0

The code can do the talking.

main.cpp

#include "test.h"

#include <iostream>
#include <string>

#define NL "\n"     //"NL" = "New Line"(move the pointer to the next line)
#define SL "\n\n"   //"SL" = "Skip Line"(move the pointer 2 lines)

int main()
{
    Cool_Object.cool_function();

    return 0;
}

test.h

#ifndef TEST_H
#define TEST_H

class Cool_Class
{
    public:
        void cool_function();
};

#endif

test.cpp

#include "test.h"

#include <iostream>
#include <string>

#define NL "\n"     //"NL" = "New Line"(move the pointer to the next line)
#define SL "\n\n"   //"SL" = "Skip Line"(move the pointer 2 lines)

Cool_Class Cool_Object; //WHY CAN'T THIS WORK!!!

Cool_Object.cool_function()
{
    std::cout << "SPRING!!!" << NL;
}

OK, so if I create the object in "main.cpp" it works, but there must be another way, right. All objects ever created cannot have all been created in the file containing "main()" can it?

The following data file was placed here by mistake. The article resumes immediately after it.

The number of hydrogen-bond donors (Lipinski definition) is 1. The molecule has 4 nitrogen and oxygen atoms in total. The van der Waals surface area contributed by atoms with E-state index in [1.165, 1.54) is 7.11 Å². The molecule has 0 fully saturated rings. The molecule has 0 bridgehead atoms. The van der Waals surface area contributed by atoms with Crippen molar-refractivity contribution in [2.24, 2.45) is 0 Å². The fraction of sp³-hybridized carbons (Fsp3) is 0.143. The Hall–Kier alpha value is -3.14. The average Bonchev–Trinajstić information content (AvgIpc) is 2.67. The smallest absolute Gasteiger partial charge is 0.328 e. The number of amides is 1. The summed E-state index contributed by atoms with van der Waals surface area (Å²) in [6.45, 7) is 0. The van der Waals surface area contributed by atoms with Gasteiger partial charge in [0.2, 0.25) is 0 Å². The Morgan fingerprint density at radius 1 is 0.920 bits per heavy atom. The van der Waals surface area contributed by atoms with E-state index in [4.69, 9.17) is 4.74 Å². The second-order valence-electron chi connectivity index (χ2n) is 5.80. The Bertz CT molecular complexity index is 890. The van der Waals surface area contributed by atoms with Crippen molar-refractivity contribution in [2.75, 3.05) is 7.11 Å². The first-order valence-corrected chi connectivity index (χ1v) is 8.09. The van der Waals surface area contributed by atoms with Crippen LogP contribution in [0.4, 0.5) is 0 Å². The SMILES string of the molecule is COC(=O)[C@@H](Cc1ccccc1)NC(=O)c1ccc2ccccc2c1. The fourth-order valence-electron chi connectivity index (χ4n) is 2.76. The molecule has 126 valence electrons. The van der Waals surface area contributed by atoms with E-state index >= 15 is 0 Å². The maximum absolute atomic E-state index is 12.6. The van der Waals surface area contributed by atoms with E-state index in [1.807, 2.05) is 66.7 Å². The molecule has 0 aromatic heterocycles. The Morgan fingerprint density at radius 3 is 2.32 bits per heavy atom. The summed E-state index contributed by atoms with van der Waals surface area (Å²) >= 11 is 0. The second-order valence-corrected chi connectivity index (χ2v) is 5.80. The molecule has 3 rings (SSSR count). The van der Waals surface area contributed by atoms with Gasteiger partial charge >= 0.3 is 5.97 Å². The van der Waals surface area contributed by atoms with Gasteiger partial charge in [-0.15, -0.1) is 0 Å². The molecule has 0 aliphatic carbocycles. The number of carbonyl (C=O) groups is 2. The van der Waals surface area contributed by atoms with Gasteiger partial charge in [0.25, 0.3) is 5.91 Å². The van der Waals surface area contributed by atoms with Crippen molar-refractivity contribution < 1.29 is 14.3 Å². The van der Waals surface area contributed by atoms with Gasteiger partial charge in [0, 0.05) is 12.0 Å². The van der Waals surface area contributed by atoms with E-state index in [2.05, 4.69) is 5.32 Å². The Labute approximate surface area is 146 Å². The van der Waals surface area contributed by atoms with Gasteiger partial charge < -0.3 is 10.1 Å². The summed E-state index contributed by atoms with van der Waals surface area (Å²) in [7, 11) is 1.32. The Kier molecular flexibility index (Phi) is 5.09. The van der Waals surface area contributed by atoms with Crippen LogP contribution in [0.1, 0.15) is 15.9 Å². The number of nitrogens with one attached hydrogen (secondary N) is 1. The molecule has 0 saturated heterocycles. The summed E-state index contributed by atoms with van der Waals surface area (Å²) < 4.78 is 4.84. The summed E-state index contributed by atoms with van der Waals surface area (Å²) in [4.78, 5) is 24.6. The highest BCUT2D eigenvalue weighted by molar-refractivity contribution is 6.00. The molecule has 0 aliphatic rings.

The error I get is something like "Cool_Object was not declared in this scope".
So what is the problem here? Is it just Code::Blocks(I use Code::Blocks) that sucks or what? lol...

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Last Post by ItecKid
0

Hi,

Your declaration of member functions is wrong in the test.cpp Should be like void Cool_Class::cool_function() Also, it has been a while since I do OOP in C++ but I think you also need to declare a constructor, so the object knows how to exist...

Edited by ItecKid: n/a

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